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How to secure your cloud infrastructure: The 3 planes of OpSec

Mohit Kalra Director of Operations Security, Adobe

While more and more enterprises are moving workloads to the cloud, securing cloud environments continues to be a challenge. Many continue to focus on the application layer. However, the infrastructure layer that spans the public cloud or the company's private data centers is equally, if not more, important.

In fact, last year more than 70 million records were stolen or leaked from cloud storage as a result of poor configurations, according to the most recent Symantec Internet Security Cloud Report. Securing the infrastructure layer should be a priority.

To approach the challenge of securing cloud infrastructure, your security teams must work to find potential security gaps in the architecture, configuration, and implementation of their cloud operational environments. To unearth these gaps, teams should focus on three planes of cloud operations security: the human plane, the tooling plane, and the data plane. 

The human plane: Engage with people

While tooling can be very effective in cloud security, there are certain gaps that can only be obtained by engaging with teams, conducting architectural deep dives, and threat modeling. To capitalize on the "human plane" of cloud security, security experts must engage directly with teams throughout the organization, since not every team has the security or cloud capabilities needed to identify these gaps on their own.

Security team leaders should work with engineering teams throughout the company to help them review operational environments and log their findings. This begins with the engineering team talking through the details of their product, workflow processes, and the tools they use.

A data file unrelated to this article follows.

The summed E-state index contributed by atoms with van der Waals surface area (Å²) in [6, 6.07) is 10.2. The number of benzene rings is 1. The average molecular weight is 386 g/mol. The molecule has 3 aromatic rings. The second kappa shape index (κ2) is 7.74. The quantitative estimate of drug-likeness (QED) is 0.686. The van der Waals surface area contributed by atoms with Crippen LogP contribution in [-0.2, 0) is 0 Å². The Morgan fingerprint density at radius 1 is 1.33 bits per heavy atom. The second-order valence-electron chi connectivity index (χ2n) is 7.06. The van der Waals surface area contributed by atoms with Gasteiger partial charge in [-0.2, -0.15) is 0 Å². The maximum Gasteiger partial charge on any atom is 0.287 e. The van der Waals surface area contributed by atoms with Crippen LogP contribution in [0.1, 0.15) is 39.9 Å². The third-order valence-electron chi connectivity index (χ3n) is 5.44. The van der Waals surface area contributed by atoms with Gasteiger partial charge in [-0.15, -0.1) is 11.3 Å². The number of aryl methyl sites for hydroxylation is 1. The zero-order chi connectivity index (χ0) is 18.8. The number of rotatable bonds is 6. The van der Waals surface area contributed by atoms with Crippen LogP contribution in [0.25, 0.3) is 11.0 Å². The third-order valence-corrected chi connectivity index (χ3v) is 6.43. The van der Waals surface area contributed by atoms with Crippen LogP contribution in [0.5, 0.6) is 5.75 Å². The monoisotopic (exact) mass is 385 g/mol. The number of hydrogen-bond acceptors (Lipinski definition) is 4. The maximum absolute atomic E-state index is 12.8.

Following this discussion, security teams should conduct a security review, and if applicable, update their product.

Once an initial audit of the environment has been completed, your teams should work with security leaders to prioritize projects. In general, teams should focus on securing platforms that have the biggest impact on the security of their clients. 

Collaboration among security and engineering teams across the company yields a high return on investment. Not only can teams track, prioritize, and remediate potential risks more efficiently and effectively than individuals, but the exercise often raises awareness of security considerations with teams who may not otherwise have it top-of-mind.

The tooling plane: Work at scale

While team-based collaboration is critical to the success of cloud security efforts, don't forget the individual servers and hosts that make up the operational environment. For many enterprises, cloud environments are made up of many servers and hosts, distributed across on-premises data centers, the public cloud (often with more than one vendor), and beyond.

In fact, recent research from Forrester (on behalf of Virtustream) shows that 86% of enterprises have adopted a multi-cloud strategy. With cloud footprints continuing to expand, it's key that security teams have tools in place to monitor the state of the security at scale. This usually includes observing the configuration of the public cloud infrastructure-as-a-service layer (IaaS) and the host configurations/logs, and scanning those for potential vulnerabilities.